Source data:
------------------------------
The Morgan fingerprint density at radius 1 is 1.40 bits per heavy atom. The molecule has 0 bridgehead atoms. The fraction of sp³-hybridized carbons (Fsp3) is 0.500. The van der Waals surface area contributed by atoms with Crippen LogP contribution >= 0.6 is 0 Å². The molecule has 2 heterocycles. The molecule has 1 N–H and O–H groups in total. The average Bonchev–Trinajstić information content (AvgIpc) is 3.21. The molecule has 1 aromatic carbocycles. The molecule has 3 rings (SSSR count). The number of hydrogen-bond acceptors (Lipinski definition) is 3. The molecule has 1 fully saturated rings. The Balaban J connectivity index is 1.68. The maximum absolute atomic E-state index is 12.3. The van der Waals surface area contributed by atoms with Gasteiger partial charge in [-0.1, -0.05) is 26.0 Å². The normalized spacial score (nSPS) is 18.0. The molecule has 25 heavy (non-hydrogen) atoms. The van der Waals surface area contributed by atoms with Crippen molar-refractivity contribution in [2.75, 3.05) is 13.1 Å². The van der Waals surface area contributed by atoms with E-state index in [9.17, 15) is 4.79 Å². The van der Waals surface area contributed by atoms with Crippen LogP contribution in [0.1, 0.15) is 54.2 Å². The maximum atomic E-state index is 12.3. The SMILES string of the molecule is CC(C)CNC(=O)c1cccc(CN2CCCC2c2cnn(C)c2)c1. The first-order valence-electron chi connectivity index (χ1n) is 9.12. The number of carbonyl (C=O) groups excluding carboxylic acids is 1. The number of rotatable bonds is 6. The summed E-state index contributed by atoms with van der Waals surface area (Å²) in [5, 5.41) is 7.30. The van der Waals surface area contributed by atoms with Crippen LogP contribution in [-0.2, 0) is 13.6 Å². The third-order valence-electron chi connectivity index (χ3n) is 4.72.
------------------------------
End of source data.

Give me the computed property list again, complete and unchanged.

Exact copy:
The Morgan fingerprint density at radius 1 is 1.40 bits per heavy atom. The molecule has 0 bridgehead atoms. The fraction of sp³-hybridized carbons (Fsp3) is 0.500. The van der Waals surface area contributed by atoms with Crippen LogP contribution >= 0.6 is 0 Å². The molecule has 2 heterocycles. The molecule has 1 N–H and O–H groups in total. The average Bonchev–Trinajstić information content (AvgIpc) is 3.21. The molecule has 1 aromatic carbocycles. The molecule has 3 rings (SSSR count). The number of hydrogen-bond acceptors (Lipinski definition) is 3. The molecule has 1 fully saturated rings. The Balaban J connectivity index is 1.68. The maximum absolute atomic E-state index is 12.3. The van der Waals surface area contributed by atoms with Gasteiger partial charge in [-0.1, -0.05) is 26.0 Å². The normalized spacial score (nSPS) is 18.0. The molecule has 25 heavy (non-hydrogen) atoms. The van der Waals surface area contributed by atoms with Crippen molar-refractivity contribution in [2.75, 3.05) is 13.1 Å². The van der Waals surface area contributed by atoms with E-state index in [9.17, 15) is 4.79 Å². The van der Waals surface area contributed by atoms with Crippen LogP contribution in [0.1, 0.15) is 54.2 Å². The maximum atomic E-state index is 12.3. The SMILES string of the molecule is CC(C)CNC(=O)c1cccc(CN2CCCC2c2cnn(C)c2)c1. The first-order valence-electron chi connectivity index (χ1n) is 9.12. The number of carbonyl (C=O) groups excluding carboxylic acids is 1. The number of rotatable bonds is 6. The summed E-state index contributed by atoms with van der Waals surface area (Å²) in [5, 5.41) is 7.30. The van der Waals surface area contributed by atoms with Crippen LogP contribution in [-0.2, 0) is 13.6 Å². The third-order valence-electron chi connectivity index (χ3n) is 4.72.